Much as I love living in Lincoln, Nebraska, having a long residence at CERN has some advantages. For instance, we do get much better traffic of seminar and colloquium speakers here. (I know, you were thinking about chocolate.) Today’s colloquium in particular really got me thinking about how we do, or don’t, understand particle physics today.
The speaker was George Zweig of MIT. Zweig has been to CERN before — almost fifty years ago, when he was a postdoctoral fellow. (This was his first return visit since then.) He had just gotten his PhD at Caltech under Richard Feynman, and was busy trying to understand the “zoo” of hadronic particles that were being discovered in the 1960′s. (Side note: Zweig pointed out today that at the time there were 26 known hadronic particles…19 of which are no longer believed to exist.) Zweig developed a theory that explained the observations of the time by positing a set of hadronic constituents that he called “aces”. (He thought there might be four of them, hence the name.) Some particles were made of two aces (and thus called “deuces”) and others were made of three (and called “trays”). This theory successfully explained why some expected particle decays didn’t actually happen in nature, and gave an explanation for differences in masses between various sets of particles.
Now, reading this far along, you might think that this sounds like the theory of quarks. Yes and no — it was Murray Gell-Mann who first proposed quarks, and had similar successful predictions in his model. But there was a critical difference between the two theories. Zweig’s aces were meant to be true physical particles — concrete quarks, as he referred to them. Gell-Mann’s quarks, by contrast, were merely mathematical constructs whose physical reality was not required for the success of the theory. At the time, Gell-Mann’s thinking held sway; I’m no expert on the history of this period of history in theoretical particle physics. But my understanding was that the Gell-Mann approach was more in line with the theory fashions of the day, and besides, if you could have a successful theory that didn’t have to introduce some new particles that were themselves sketchy (their electric charges had to be fractions of the electron charge, and they apparently couldn’t be observed anyway), why would you?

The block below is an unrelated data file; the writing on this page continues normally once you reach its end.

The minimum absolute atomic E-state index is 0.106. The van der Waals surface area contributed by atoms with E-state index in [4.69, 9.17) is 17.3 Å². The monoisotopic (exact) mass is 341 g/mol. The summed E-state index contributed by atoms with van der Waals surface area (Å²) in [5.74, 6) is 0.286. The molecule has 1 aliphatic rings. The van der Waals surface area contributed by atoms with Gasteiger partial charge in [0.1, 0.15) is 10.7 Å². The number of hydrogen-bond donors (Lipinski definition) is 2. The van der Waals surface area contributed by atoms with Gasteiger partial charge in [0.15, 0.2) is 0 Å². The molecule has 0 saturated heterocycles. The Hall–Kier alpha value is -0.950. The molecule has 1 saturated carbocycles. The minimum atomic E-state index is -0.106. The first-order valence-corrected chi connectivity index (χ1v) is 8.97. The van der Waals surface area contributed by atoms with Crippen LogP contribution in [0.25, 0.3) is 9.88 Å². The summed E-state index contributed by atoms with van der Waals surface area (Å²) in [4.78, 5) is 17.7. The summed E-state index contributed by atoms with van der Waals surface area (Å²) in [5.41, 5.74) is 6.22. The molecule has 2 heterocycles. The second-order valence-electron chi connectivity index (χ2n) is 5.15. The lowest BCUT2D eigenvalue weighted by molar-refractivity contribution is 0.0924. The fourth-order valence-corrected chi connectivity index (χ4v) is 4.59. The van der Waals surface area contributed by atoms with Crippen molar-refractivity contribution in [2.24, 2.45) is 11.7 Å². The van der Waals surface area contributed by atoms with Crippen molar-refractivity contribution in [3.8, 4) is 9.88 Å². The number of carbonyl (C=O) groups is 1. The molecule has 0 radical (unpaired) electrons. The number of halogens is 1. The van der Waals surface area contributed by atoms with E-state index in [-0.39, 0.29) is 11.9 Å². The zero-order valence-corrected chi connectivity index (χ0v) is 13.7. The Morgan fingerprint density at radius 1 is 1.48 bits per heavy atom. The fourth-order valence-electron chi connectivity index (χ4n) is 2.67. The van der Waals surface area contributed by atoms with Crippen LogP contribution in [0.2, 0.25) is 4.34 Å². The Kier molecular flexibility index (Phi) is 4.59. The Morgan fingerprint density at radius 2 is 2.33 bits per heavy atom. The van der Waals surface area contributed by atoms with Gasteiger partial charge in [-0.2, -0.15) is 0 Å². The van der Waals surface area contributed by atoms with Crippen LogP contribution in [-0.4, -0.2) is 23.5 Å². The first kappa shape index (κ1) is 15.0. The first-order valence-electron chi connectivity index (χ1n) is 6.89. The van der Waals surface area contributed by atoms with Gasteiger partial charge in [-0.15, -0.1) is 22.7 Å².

Of course, we now know that Zweig’s interpretation is more correct; this was even becoming apparent a few short years later, when deep-inelastic scattering experiments at SLAC in the late 1960′s discovered that nucleons had smaller constituents, but at that time it was controversial to actually associate those with the quarks (or aces). For whatever reason, Zweig left the field of particle physics and went on to a successful career as a faculty member at MIT, doing work in neurobiology that involved understanding the mechanisms of hearing.
I find it a fascinating tale of how science actually gets done. How might it apply to our science today? A theory like the standard model of particle physics has been so well tested by experiment that it is taken to be true without controversy. But theories of physics beyond the standard model, the sort of theories that we’re now trying to test at the LHC, are much less constrained. And, to be sure, some are more popular than others, because they are believed to have some certain inherent beauty to them, or because they fit well with patterns that we think we observe. I’m no theorist, but I’m sure that some theories are currently more fashionable than others. But in the absence of experimental data, we can’t know that they are right. Perhaps there are some voices that are not being heard as well as they need to be. Fifty years from now, will we identify another George Zweig?